It might have been hard for a firebrand such as Gingrich to linger and take a back seat, but Hastert has no qualms with distancing himself from the current leadership team. “John’s running his shop and I’m trying to stay out of his way,” he said about Minority Leader John Boehner (R-Ohio). “I don’t need to be looking over his shoulder and poking at him all the time. I think he just needs to go forward and do what he needs to do.”
Still, Hastert maintains a quiet influence. Republicans created a “Speaker Emeritus” slot on the Republican Steering Committee, and sources familiar with the group said Hastert played a deciding role this year in securing Rep. John Mica (R-Fla.) the ranking membership on the Transportation and Infrastructure Committee over rival Rep. Tom Petri (R-Wis.).
“He is an asset on that front,” said a GOP leadership aide. “There are few Members that know the Conference as well as he does.”
Earlier this year, Hastert also spoke up at the Conference to urge his colleagues to be an engaged minority. “I can’t restrain myself in Conference,” he said. “ I get up and say my piece like any backbencher.”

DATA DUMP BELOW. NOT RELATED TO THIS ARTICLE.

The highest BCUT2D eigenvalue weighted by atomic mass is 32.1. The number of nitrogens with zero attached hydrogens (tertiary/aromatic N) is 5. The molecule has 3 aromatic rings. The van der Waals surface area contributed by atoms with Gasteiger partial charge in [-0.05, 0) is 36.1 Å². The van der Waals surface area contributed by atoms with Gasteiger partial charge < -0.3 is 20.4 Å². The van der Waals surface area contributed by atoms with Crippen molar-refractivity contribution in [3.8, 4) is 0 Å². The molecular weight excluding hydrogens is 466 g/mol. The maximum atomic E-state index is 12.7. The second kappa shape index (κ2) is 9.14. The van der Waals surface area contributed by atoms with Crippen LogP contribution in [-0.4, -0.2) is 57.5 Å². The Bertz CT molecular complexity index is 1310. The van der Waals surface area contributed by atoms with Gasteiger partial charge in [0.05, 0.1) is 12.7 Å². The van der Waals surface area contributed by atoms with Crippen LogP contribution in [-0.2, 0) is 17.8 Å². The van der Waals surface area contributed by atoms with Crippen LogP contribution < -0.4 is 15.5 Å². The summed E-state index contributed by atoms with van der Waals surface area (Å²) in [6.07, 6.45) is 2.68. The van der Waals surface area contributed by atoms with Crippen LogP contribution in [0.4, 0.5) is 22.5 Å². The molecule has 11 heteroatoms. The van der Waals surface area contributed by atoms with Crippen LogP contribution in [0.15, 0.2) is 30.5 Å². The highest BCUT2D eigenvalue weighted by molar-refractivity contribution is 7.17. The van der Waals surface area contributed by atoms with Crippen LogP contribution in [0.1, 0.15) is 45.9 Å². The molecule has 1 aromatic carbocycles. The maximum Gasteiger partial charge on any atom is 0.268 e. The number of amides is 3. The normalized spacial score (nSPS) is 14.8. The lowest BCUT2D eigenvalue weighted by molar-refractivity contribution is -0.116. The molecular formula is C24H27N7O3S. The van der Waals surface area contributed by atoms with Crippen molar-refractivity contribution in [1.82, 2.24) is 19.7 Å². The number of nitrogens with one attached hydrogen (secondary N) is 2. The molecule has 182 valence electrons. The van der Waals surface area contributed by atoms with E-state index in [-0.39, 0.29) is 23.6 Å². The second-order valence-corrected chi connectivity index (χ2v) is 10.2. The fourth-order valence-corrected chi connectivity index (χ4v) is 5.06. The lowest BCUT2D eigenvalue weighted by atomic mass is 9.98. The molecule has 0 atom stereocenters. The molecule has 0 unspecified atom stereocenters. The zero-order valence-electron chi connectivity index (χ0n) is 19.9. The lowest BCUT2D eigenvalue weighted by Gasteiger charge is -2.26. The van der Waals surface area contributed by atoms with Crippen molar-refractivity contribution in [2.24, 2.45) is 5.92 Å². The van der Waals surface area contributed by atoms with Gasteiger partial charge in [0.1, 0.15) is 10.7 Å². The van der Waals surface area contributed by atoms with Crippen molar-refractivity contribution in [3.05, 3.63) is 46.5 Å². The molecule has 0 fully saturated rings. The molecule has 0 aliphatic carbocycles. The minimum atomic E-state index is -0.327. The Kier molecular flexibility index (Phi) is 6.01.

His colleagues widely agree Hastert will be remembered as a popular and well-liked Speaker, known for his “coach” persona and aversion to the limelight. When asked to reflect on what he is most proud of during his tenure, Hastert focuses less on what Republicans accomplished legislatively but rather how they got it done.
“We did a lot of things. I look back and it’s not just the policy issues but it’s how we weathered through certain times,” he said, observing that his tenure began under turbulent circumstances — a theme that would carry throughout his service. “It just seemed like it was one thing after another.”
He took over the job after presumed Speaker Robert Livingston (R-La.) resigned amid accusations of extramarital affairs as Congress was in the midst of the impeachment process against then-President Bill Clinton. Hastert said the Conference was falling apart at a time when Republicans had a razor-thin majority and Congress had very low approval ratings.
He weathered a war in Kosovo, the 2000 presidential election debacle that almost made him the interim president had not the Supreme Court made its decision in time, the Enron and corporate scandals, the bursting of the tech bubble that dragged down the economy, and most notably, the terrorist attacks of Sept. 11, 2001, and the subsequent wars in Iraq and Afghanistan.
Hastert bemoaned the partisanship that defined his years as Speaker, though much of that was due to the more hard-charging style of former Majority Leader Tom DeLay (R-Texas). “We never got [Democrats’] votes. So we had to pull together and get our own votes,” he said. “It was all politics, all the time.”